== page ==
A tape recorder similar to the one above was used onboard submarines to record the submarine morse code radio traffic at 100 words per minute. When all submarine radio traffic had been recorded the submarine would quickly return below periscope depth.


After the submarine had returned to the deep, Radiomen lowered the speed of the tape recorder to copy the messages. Morse code recorded at 100 words per minute was reduced to 25 words per minute for easy copying on a typewriter. It was important to record the CW signal at high pitch. It made it easier to copy the messages because the slower speed drastically reduced the pitch.


It should be noted that most radio traffic was classified and had to be encrypted. An in-line crypto machine, the KWR-37 mentioned earlier, was used for radioteletype traffic, but morse code traffic was a lot more work since it had to be manually encrypted into 5-letter groups and decrypted back into plain language using the KL-7 crypto machine. It was a lot more work for radiomen, and a lot slower process.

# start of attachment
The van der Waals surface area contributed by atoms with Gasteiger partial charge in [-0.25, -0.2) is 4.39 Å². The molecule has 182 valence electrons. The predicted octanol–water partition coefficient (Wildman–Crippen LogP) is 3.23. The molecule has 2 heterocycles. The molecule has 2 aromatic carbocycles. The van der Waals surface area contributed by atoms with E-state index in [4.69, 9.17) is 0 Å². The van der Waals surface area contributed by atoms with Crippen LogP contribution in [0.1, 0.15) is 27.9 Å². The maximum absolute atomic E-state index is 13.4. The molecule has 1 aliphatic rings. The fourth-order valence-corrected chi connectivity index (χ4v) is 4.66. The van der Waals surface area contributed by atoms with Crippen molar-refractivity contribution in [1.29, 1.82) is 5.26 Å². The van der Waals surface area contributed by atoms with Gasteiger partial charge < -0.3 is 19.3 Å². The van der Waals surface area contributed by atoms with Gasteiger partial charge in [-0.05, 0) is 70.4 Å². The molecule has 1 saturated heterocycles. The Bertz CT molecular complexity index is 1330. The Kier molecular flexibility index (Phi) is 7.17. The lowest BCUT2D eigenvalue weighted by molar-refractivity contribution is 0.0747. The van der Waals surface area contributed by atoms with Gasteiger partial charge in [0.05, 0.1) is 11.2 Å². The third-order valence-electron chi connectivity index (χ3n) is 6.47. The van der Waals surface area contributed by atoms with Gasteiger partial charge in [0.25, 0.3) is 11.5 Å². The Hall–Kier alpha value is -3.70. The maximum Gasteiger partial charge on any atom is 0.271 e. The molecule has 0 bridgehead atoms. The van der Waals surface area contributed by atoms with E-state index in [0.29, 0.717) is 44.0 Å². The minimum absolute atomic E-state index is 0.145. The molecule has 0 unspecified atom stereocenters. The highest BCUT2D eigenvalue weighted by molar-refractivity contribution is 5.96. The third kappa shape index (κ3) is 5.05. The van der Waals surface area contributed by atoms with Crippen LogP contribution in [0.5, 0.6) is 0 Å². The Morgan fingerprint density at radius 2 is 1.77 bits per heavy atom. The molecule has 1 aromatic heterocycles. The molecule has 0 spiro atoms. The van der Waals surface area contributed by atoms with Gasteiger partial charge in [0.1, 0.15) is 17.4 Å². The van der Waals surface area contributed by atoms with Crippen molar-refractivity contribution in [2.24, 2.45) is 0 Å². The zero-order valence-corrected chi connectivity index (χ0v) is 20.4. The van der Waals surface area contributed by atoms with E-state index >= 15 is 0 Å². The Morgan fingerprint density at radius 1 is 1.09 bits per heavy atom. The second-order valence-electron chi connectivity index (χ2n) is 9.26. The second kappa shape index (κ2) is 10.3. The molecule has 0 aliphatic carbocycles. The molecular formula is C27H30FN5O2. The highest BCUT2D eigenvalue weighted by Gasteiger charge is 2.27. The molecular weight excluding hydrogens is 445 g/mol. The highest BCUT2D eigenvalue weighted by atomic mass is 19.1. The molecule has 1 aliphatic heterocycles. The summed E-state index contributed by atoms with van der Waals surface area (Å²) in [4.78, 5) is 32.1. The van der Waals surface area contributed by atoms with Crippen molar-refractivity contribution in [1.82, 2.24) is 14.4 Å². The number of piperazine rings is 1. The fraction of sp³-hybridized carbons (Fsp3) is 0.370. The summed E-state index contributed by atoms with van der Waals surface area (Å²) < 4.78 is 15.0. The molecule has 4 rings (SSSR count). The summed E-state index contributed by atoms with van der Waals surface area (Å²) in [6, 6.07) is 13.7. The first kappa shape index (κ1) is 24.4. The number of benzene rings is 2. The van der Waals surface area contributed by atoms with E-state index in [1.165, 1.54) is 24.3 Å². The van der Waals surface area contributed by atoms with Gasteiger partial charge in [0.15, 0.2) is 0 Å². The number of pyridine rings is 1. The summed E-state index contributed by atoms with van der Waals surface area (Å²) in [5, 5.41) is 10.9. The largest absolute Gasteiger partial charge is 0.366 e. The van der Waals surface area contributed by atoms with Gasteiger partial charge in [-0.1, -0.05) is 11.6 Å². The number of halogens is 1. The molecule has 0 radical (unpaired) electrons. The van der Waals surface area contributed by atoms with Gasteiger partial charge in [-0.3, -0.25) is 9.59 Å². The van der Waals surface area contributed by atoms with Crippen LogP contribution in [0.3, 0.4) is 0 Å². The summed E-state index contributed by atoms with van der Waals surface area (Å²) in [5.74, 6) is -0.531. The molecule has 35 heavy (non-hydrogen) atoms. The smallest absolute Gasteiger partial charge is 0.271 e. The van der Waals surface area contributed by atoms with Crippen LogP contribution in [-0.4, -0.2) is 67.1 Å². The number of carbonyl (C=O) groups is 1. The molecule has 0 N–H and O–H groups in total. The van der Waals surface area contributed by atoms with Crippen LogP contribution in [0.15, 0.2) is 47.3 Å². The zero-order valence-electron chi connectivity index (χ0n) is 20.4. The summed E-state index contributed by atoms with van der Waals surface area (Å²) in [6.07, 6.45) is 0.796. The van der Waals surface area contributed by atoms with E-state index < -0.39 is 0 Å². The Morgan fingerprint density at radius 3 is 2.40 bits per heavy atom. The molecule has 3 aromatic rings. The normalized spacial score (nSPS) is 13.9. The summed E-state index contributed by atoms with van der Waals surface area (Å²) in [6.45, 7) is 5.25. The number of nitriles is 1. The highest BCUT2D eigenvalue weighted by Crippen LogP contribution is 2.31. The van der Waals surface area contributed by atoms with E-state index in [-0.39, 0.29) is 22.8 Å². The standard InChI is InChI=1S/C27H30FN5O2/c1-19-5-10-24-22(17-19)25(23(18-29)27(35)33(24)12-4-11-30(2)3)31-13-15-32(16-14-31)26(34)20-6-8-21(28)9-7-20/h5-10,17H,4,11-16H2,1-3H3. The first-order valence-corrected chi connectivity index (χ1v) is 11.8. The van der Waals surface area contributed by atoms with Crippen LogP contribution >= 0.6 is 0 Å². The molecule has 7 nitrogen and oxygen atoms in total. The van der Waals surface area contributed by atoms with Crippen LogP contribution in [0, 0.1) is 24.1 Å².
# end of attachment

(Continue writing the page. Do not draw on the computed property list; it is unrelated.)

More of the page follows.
The Aldis Lamp

This portable Aldis Lamp was used to communicate with ships and other submarines within a visual distance. It was very useful when under "radio silence". Radiomen on surface ships did not use the lamp and did not practice morse code by light because morse code by light and semaphore by flags was done by Signalmen. There were no Signalmen on submarines so the Radiomen had to use the Aldis when required.


The photo above shows PO2RM Bill MacDonald using the Aldis Lamp while at sea. It should be noted that Signalmen in the Navy were not the same as Signalmen in the Army. A Signalman in the Army is actually the same as a Radioman in the Navy. A Signalman in the Navy deals only with visual communications (light, flags and semaphore) (no radio).


The AN/WQC-2 Underwater Telephone

(also known as Gertrude)

The above photo is the control panel for Gertrude. Used to transmit and receive voice or an audio tone under water. The signal is heterodyned to a high pitch for acoustic transmission through water.


Transmit acoustic waves in the range of 300 Hz to 3 kHz. Used for ship to ship, submarine to ship, ship to submarine and submarine to submarine communications.


Provides unsecure communications because signals are not encrypted.